Prof. Graham Meikle, Professor of Communication and Digital Media
For over a decade, I have used a range of social media and other web-based platforms in the classroom. One core Level 7 MA module includes a weekly blogging assignment in a shared class space at Blogger, a photo-essay to be posted on Tumblr, and a visual presentation to be posted on YouTube.
Much of what I do in the social media assignments enacts Biggs’s concept of constructive alignment (Biggs & Tang 2011). Learners are asked to apply concepts from the module to their own experience or examples and reflect on these in a social media artefact such as a blog post. So the learning outcomes and course readings are addressed in active ways that draw upon the learners’ own online practices. The development of these assignments also draws upon my own published research on social media. Different assignments develop different kinds of literacy, with some emphasising written texts, others emphasising visual communication; in this way, the assignments respond to the diversity of skill sets and learning styles within a class (Northedge 2003). So for a class session on visibility and privacy in social media, they might be asked to research themselves online, and to consider how much of the material they find about themselves is under their control. For example, if there is a picture of them that they find embarrassing, are they able to remove it from the web or not? They are then asked to write a blog post reflecting on what they found and evaluate the significance of it in relation to both the course content and to their own experience and practice of using social media.
I have embedded the use of blogs in modules on news and journalism theory, on research methods and dissertation preparation, and on internet cultures. Each week, learners are asked to write a blog post responding to the week’s readings or themes, or in response to a simple task. The blog form offers a flexible and accessible writing tool, and the weekly assignments provide for consistent engagement with the module and its readings throughout the whole semester. Above all, the learners are writing for an actual audience, rather than just for their lecturer. Every learner is expected to write at least two comments each week on posts by their classmates; this provides the learners with a tangible sense that what they write is being read by their peers. The rationale for this is that it encourages the learner to reflect on the nature of this reader-writer relationship, and also to edit their work to a good standard before posting it on the blog. Learners are for the most part inexperienced in actively blogging before taking one of my modules, so I offer examples and in-class demonstrations, as well as preliminary feedback after initial posts. For guidance, learners are told that a good post should make a point, and a good comment should start or contribute to a conversation and I provide a detailed learner guide to blogging that I revise every semester and include on Blackboard for my modules.The social media assignments ask the learners to extend their engagement with course concepts into non-university contexts. One reason for situating these tasks outside the VLE of Blackboard is that the real-life environments of a platform such as YouTube encourage the learner to see the material as something whose relevance is not confined to the classroom.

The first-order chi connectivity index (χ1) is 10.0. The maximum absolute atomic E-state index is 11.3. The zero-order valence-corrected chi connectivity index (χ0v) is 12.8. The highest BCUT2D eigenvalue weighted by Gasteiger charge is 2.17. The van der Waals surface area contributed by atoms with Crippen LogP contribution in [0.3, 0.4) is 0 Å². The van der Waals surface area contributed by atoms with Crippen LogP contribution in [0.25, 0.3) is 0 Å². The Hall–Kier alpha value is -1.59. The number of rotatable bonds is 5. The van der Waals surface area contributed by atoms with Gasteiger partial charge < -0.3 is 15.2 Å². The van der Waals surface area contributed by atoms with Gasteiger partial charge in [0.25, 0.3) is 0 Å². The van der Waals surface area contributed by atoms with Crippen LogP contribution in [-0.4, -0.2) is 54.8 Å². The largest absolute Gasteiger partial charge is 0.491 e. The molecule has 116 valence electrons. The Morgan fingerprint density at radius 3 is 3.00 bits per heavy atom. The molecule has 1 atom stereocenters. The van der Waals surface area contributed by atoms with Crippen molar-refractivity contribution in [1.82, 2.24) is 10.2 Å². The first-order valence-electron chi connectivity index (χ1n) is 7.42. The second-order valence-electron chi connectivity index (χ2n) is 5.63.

Biggs, J. and Tang, C. (2011) Teaching for Quality Learning at University, SRHE and OU Press.
Northedge, A. (2003) Rethinking Teaching in the Context of Diversity, Teaching in Higher Education, Vol 8, No 1, pp 17-32.